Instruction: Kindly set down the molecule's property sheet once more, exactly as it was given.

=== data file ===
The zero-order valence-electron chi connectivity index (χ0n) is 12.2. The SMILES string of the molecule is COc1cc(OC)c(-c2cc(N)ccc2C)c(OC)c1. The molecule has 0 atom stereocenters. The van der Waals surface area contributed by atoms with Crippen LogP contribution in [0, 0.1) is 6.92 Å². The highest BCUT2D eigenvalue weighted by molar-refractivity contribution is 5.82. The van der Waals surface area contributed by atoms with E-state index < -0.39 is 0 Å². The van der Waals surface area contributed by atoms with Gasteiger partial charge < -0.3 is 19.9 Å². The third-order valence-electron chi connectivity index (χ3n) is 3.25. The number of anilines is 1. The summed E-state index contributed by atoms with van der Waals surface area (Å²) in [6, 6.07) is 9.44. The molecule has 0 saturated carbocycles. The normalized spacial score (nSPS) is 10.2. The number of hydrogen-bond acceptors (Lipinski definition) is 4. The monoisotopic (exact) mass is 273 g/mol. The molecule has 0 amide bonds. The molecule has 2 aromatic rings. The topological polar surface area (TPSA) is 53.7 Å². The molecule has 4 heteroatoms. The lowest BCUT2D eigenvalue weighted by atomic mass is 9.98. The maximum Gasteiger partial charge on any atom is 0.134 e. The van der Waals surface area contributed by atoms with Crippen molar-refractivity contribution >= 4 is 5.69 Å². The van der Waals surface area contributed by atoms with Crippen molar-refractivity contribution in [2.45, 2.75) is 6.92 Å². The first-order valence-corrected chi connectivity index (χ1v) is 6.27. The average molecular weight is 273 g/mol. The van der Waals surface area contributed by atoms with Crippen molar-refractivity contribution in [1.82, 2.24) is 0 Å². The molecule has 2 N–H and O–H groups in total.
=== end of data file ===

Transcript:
The zero-order valence-electron chi connectivity index (χ0n) is 12.2. The SMILES string of the molecule is COc1cc(OC)c(-c2cc(N)ccc2C)c(OC)c1. The molecule has 0 atom stereocenters. The van der Waals surface area contributed by atoms with Crippen LogP contribution in [0, 0.1) is 6.92 Å². The highest BCUT2D eigenvalue weighted by molar-refractivity contribution is 5.82. The van der Waals surface area contributed by atoms with E-state index < -0.39 is 0 Å². The van der Waals surface area contributed by atoms with Gasteiger partial charge < -0.3 is 19.9 Å². The third-order valence-electron chi connectivity index (χ3n) is 3.25. The number of anilines is 1. The summed E-state index contributed by atoms with van der Waals surface area (Å²) in [6, 6.07) is 9.44. The molecule has 0 saturated carbocycles. The normalized spacial score (nSPS) is 10.2. The number of hydrogen-bond acceptors (Lipinski definition) is 4. The monoisotopic (exact) mass is 273 g/mol. The molecule has 0 amide bonds. The molecule has 2 aromatic rings. The topological polar surface area (TPSA) is 53.7 Å². The molecule has 4 heteroatoms. The lowest BCUT2D eigenvalue weighted by atomic mass is 9.98. The maximum Gasteiger partial charge on any atom is 0.134 e. The van der Waals surface area contributed by atoms with Crippen molar-refractivity contribution >= 4 is 5.69 Å². The van der Waals surface area contributed by atoms with Crippen molar-refractivity contribution in [2.45, 2.75) is 6.92 Å². The first-order valence-corrected chi connectivity index (χ1v) is 6.27. The average molecular weight is 273 g/mol. The van der Waals surface area contributed by atoms with Crippen molar-refractivity contribution in [1.82, 2.24) is 0 Å². The molecule has 2 N–H and O–H groups in total.